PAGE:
3. A completely reactive resinous composition comprising 1) the half ester of one mol of a hydroXyl-containing glycidyl polyether of a dihydric phenol and an ethylenically unsaturated dicarboxylic acid anhydride in an amount sufficient to provide approximately a stoichiometric number of anhydride groups to react with the epoxy 8 and hydroxyl groups in said glycidyl polyether, (2) monostyrene, and (3) a tertiary amine.

4. A completely reactive resinous composition comprising (1) the half ester of one mol of a hydroxyl-conraining glycidyl polyether of a dihydric phenol and an ethylenically unsaturated dicarboxylic acid anhydride in :an amount sufiicient to provide approximately a stoic'niornetric number of anhydride groups to react With the epoxy and hydroxyl groups in said glycidyl polyether, (2) at least one liquid unsaturated reactive monomer having the polymerizable group C=C there being employed at least 2 mols of said monomer for each mol of said anhydride, and (3) dimethyl aniline.

5. A completely reactive resinous composition comprising (1) the half ester of one mol of a glycidyl polyether of a dihydric phenol and maleic anhydride, (2) monostyrene, there being employed at least 2 mols of monostyrene for each mol of maleic anhydride, and (3) dimethyl aniline.

6. A tough, thermoset resinous body derived by curing a completely reactive resinous composition comprising 1) the half ester of one mol of a hydroxyl-containing glycidyl polyether of a dihydric phenol and an ethylenically unsaturated dicarboxylic acid :anhydride, said unsaturated dicarboxylic :acid anhydride having been present originally in an amount sufiicient to provide approximately a stoichiometric number of 'anhydride groups to react with the epoxy and hydroxyl groups in said glycidyl polyether, (2) at least one liquid unsaturated reactive monomer have the polymerizable group C=C there having been employed at least 2 mols of said monomer for each mol of said :anhydride, (3) a tertiary amine, and curing the resinous composition by heat in the presence of at least one addition type polymerization catalyst.

References Cited in the file of this patent UNITED STATES PATENTS 2,848,433 Eirioh Aug. 19, 1958 3,003,981 Wear Oct. 10, 1961 3,015,577 Saoher Jan. 2, 1962 OTHER REFERENCES Lee et al.: Epoxy Resins, pages 9496 and 116-118,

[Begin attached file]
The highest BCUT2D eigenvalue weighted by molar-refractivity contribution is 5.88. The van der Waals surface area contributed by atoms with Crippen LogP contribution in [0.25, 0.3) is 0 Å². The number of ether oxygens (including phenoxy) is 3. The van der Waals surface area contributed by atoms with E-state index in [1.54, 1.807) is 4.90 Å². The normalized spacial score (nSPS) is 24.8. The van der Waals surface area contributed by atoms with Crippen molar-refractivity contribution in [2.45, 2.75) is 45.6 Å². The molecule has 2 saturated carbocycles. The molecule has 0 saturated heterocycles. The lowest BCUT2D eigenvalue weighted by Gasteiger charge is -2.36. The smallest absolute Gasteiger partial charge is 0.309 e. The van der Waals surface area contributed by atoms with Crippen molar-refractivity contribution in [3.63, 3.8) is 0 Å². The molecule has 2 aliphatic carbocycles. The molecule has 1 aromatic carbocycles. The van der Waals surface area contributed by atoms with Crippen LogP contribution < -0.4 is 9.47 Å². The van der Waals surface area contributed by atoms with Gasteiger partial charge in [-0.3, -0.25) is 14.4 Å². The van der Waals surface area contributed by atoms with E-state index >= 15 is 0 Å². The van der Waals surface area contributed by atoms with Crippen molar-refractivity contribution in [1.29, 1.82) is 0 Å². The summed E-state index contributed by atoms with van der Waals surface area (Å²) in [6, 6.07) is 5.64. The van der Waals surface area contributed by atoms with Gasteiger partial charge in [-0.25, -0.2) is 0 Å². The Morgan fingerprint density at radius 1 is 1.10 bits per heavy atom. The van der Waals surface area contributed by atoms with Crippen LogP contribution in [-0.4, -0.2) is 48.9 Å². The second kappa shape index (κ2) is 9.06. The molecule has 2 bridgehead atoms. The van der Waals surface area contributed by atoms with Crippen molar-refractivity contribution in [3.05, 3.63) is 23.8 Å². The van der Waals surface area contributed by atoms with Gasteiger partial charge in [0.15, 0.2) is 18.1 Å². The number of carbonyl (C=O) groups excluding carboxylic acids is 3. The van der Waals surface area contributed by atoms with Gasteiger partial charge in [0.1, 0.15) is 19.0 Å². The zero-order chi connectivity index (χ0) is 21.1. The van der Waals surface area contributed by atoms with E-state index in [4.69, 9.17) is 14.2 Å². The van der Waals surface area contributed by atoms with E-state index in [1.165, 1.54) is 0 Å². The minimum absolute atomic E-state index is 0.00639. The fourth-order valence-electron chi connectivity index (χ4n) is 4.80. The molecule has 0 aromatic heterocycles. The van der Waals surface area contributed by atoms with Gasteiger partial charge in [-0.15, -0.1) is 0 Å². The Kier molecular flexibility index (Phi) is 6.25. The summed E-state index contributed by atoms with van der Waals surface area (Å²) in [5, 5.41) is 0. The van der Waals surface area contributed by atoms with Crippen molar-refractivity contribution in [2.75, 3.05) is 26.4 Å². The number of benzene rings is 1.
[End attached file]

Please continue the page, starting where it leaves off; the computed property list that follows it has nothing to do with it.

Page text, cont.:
1957, McGraw-Hill, New York.

Patent Citations
Cited PatentFiling datePublication dateApplicantTitle
US2848433 *Dec 30, 1953Aug 19, 1958Aries Lab IncCopolymerized and cross-linked epoxide resins
US3003981 *Jan 9, 1956Oct 10, 1961Minnesota Mining & MfgEpoxidized polyene polymers
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Referenced by
Citing PatentFiling datePublication dateApplicantTitle
US3288882 *Nov 29, 1961Nov 29, 1966Ciba LtdHardenable epoxy resin compositions
US3293322 *Apr 9, 1963Dec 20, 1966Koppers Co IncHomogeneous copolymer of epoxy resin and vinyl aryl monomer, cured with a bf3-amine complex
US3919348 *May 23, 1974Nov 11, 1975Westinghouse Electric CorpEpoxy-styrene resin system having improved shelf life
US3985928 *Apr 28, 1975Oct 12, 1976Sumitomo Bakelite Company, LimitedHeat-resistant laminating resin composition and method for using same
US4017453 *Jun 26, 1975Apr 12, 1977Gulf Oil CorporationHomogeneous polyepoxide-polyanhydride compositions
US4056506 *Dec 8, 1976Nov 1, 1977Gulf Oil CorporationHomogeneous polyepoxide-polyanhydride compositions
US4284753 *Apr 14, 1980Aug 18, 1981Shell Oil CompanyHeat curable polyepoxide-unsaturated aromatic monomer resin compositions
US4410680 *Nov 4, 1982Oct 18, 1983Shell Oil CompanyTwo-phase, heat-curable polyepoxide-unsaturated monomer compositions
US4503200 *Mar 27, 1984Mar 5, 1985Shell Oil CompanyHeat curable polyepoxide resin blends
US4522962 *Sep 8, 1980Jun 11, 1985Scm CorporationEpoxy modified emulsion polymers
Classifications
U.S. Classification525/530, 528/112
International ClassificationC08F290/06, C08G59/42, C08F290/00, C08G59/00
Cooperative ClassificationC08G59/42, C08F290/064
European ClassificationC08F290/06C, C08G59/42